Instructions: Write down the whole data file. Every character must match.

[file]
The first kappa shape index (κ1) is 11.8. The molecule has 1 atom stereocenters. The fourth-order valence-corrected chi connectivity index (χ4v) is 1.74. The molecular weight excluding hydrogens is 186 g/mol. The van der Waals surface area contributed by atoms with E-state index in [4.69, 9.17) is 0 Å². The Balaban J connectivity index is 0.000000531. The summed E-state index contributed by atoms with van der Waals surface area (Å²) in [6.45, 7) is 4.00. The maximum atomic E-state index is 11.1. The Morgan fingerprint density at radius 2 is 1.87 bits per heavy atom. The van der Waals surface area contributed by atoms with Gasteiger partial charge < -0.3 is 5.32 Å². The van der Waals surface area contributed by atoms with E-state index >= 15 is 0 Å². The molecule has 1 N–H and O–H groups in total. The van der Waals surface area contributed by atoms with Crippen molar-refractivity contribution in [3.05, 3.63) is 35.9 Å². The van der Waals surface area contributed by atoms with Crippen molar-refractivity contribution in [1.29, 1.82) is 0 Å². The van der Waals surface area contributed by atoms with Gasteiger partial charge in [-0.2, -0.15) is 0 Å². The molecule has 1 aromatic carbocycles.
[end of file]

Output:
The first kappa shape index (κ1) is 11.8. The molecule has 1 atom stereocenters. The fourth-order valence-corrected chi connectivity index (χ4v) is 1.74. The molecular weight excluding hydrogens is 186 g/mol. The van der Waals surface area contributed by atoms with E-state index in [4.69, 9.17) is 0 Å². The Balaban J connectivity index is 0.000000531. The summed E-state index contributed by atoms with van der Waals surface area (Å²) in [6.45, 7) is 4.00. The maximum atomic E-state index is 11.1. The Morgan fingerprint density at radius 2 is 1.87 bits per heavy atom. The van der Waals surface area contributed by atoms with Gasteiger partial charge < -0.3 is 5.32 Å². The van der Waals surface area contributed by atoms with E-state index >= 15 is 0 Å². The molecule has 1 N–H and O–H groups in total. The van der Waals surface area contributed by atoms with Crippen molar-refractivity contribution in [3.05, 3.63) is 35.9 Å². The van der Waals surface area contributed by atoms with Crippen molar-refractivity contribution in [1.29, 1.82) is 0 Å². The van der Waals surface area contributed by atoms with Gasteiger partial charge in [-0.2, -0.15) is 0 Å². The molecule has 1 aromatic carbocycles.